Shota Nishijima, Chisato Nishikawa, Tadashi Miyashita


Invasive ecosystem engineers can facilitate their invasions by modifying the physical environment to improve their own performance, but this positive feedback process has rarely been tested empirically except in sessile organisms. The invasive crayfish Procambarus clarkii is an ecosystem engineer that destroys aquatic macrophytes, which provide a physical refuge for animal prey, and this destruction is likely to enhance vulnerability to predators. Using two series of mesocosm experiments, we tested the hypothesis that the invasive crayfish increases its feeding efficiency on animal prey by reducing submerged macrophytes, thus increasing its individual growth rate in a positive density-dependent manner.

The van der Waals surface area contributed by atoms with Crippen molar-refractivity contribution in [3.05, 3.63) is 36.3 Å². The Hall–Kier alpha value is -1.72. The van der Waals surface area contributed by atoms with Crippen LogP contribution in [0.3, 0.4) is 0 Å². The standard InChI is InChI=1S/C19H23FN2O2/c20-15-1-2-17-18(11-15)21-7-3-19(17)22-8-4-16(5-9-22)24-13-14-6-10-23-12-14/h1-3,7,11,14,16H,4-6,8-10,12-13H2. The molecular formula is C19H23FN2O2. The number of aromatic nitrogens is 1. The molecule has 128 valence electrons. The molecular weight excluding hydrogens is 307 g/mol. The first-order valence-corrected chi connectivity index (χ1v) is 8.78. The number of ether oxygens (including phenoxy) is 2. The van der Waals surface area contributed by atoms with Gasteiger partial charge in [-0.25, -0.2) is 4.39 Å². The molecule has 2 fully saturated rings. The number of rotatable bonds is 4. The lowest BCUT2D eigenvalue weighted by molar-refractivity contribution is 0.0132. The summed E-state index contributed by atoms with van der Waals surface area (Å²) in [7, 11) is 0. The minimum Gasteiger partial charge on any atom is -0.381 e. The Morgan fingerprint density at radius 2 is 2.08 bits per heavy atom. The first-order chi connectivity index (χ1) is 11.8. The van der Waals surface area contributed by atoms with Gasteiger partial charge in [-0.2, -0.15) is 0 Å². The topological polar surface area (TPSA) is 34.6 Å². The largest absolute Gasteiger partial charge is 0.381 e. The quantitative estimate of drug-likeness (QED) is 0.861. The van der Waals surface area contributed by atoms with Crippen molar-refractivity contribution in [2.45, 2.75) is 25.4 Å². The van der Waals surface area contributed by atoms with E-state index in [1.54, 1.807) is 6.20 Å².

Paper Information

: BMC Ecology
: 10.1186/s12898-017-0147-7